NOT UPDATED Variant data, regional (Biobot), May 25:

NOT UPDATED Variant data, national (Walgreens), May 28:

NOT UPDATED Variant data, national (CDC), May 28:

Lambert here: A serious country updates its variant data, wtf.

From CDC Community Profile Reports (PDFs), “Rapid Riser” counties:

Status quo.

The previous release:

NOTE I shall most certainly not be using the CDC’s new “Community Level” metric. Because CDC has combined a leading indicator (cases) with a lagging one (hospitalization) their new metric is a poor warning sign of a surge, and a poor way to assess personal risk. In addition, Covid is a disease you don’t want to get. Even if you are not hospitalized, you can suffer from Long Covid, vascular issues, and neurological issues. For these reasons, case counts — known to be underestimated, due to home test kits — deserve to stand alone as a number to be tracked, no matter how much the political operatives in CDC leadership would like to obfuscate it. That the “green map” (which Topol calls a “capitulation” and a “deception”) is still up and being taken seriously verges on the criminal. Use the community transmission immediately below.

Here is CDC’s interactive map by county set to community transmission. This is the map CDC wants only hospitals to look at, not you:

West Coast, and Midwest are all red. Seeing some orange (“substantial”) on the East Coast. Great Plains speckled with yellow and blue. Go Vermont!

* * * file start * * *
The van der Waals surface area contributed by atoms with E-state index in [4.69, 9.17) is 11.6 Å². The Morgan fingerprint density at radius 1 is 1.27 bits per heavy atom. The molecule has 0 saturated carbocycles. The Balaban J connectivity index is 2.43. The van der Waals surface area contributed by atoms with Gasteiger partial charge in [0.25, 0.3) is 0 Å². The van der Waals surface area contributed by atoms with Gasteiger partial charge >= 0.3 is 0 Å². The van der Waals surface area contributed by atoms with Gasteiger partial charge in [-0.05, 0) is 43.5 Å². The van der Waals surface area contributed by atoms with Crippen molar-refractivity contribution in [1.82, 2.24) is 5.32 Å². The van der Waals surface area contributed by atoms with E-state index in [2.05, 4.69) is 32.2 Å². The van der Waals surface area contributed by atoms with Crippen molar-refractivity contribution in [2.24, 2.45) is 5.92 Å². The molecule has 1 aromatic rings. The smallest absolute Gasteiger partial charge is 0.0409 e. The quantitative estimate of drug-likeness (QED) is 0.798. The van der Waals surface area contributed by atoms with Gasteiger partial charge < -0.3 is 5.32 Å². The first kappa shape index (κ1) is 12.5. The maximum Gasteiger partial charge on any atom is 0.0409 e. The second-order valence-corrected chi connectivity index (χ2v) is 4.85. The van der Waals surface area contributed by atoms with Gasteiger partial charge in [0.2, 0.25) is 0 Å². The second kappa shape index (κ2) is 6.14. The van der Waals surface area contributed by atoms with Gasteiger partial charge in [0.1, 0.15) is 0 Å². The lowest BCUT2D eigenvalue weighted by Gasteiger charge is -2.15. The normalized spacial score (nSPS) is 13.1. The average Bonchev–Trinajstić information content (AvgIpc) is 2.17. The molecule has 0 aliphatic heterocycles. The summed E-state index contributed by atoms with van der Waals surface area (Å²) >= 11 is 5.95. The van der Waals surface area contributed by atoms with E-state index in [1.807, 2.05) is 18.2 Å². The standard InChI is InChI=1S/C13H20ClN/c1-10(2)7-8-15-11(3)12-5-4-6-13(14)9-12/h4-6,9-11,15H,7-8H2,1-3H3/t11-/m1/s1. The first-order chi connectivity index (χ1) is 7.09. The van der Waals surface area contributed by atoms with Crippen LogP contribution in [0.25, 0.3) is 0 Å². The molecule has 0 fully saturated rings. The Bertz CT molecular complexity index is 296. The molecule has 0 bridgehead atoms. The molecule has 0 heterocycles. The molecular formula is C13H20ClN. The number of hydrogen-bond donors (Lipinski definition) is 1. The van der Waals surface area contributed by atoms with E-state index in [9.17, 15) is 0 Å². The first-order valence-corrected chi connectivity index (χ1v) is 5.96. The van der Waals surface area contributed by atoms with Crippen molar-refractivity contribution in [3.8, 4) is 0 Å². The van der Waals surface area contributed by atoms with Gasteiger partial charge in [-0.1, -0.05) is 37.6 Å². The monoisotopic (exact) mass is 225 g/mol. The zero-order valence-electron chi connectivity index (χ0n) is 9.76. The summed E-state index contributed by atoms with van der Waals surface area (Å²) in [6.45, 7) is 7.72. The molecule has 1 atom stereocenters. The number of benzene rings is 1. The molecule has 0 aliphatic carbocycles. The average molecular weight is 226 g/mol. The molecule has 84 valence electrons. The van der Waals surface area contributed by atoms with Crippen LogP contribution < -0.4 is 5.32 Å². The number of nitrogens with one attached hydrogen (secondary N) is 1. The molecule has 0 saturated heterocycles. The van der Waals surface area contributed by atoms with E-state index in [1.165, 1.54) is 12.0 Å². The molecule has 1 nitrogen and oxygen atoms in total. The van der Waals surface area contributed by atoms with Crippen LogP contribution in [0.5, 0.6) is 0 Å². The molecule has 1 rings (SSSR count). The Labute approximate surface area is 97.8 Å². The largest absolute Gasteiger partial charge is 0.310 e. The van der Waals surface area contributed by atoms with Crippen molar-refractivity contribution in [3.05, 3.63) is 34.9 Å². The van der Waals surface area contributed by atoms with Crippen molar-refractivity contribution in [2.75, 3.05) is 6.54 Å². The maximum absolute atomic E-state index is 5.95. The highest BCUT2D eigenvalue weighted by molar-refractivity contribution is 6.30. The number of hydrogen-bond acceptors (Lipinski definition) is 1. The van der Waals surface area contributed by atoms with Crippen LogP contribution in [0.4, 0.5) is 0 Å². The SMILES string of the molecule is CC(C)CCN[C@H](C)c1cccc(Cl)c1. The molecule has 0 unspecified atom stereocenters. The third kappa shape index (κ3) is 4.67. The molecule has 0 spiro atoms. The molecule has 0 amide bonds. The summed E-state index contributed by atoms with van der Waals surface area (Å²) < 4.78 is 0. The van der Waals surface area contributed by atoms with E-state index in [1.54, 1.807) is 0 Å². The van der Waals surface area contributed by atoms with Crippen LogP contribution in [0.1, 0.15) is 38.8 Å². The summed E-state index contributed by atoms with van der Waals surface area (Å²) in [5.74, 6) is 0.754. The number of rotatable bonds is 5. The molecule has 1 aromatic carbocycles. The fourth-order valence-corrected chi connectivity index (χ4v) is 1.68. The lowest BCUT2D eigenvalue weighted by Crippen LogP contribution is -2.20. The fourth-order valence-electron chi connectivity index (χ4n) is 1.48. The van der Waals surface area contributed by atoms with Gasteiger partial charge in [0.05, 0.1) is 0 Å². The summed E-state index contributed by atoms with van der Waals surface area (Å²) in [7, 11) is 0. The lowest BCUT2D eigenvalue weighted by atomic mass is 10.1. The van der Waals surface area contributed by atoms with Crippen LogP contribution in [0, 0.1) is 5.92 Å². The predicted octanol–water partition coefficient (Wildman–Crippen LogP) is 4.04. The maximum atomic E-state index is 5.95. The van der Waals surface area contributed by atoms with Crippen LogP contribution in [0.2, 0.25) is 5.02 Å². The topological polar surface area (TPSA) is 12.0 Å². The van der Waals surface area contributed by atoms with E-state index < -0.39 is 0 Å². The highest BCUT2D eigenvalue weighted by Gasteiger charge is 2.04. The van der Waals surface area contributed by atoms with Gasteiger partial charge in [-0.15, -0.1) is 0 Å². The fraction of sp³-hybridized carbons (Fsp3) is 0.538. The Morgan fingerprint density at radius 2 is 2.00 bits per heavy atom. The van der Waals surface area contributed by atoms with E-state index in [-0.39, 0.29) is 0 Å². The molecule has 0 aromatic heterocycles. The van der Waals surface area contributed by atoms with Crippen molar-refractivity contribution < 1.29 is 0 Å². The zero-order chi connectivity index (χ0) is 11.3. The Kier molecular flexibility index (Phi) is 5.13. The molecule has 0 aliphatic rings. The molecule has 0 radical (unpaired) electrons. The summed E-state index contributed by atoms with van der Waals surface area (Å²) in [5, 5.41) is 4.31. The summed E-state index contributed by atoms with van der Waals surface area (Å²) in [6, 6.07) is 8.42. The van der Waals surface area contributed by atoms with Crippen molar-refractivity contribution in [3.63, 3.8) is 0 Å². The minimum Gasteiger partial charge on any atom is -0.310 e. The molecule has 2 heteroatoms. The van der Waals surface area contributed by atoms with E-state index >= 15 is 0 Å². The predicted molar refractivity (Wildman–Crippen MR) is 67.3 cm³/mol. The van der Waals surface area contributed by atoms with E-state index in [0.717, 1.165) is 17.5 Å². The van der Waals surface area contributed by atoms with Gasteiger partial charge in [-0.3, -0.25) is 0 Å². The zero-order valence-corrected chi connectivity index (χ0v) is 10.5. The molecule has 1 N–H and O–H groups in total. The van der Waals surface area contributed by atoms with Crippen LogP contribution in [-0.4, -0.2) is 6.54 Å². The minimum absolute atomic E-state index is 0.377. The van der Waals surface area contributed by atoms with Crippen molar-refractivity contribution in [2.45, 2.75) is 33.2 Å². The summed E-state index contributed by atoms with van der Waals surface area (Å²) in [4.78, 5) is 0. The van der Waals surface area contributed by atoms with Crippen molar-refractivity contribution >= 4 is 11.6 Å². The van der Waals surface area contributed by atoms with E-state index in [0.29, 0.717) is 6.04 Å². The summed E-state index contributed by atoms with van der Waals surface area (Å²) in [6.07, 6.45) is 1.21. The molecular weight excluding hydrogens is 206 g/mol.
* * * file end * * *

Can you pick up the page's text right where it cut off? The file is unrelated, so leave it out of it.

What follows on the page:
Hospitalization (CDC Community Profile):

Very volatile.

A new way for hospitals to game the data:

IM Doc writes: “I would guess with Omicron about 60% of the patients were on Dexamethasone – so no – not an adequate proxy” for hospitalization.

Just a reminder:

As with everything else, because the United States is not a serious country, our hospitalization data is bad. Here the baseilne is off:

Death rate (Our World in Data):

Total: 1,036,483 1,036,084. I have added an anti-triumphalist Fauci Line.

Stats Watch

Retail: “U.S. Retail Sales” [Trading Economics]. “Retail sales in the US unexpectedly fell 0.3% mom in May of 2022, the first decline so far this year and compared to market forecasts of a 0.2% rise. It follows a downwardy revised 0.7% increase in April, as high inflation, gasoline prices and borrowing costs hurt spending on non-essential goods. Auto sales recorded the biggest decline (-4%) and sales also fell at electronics & appliance stores (-1.3%); miscellaneous store retailers (-1.1%); nonstore retailers (-1%); furniture stores (-0.9%); and health & personal care stores (-0.2%).”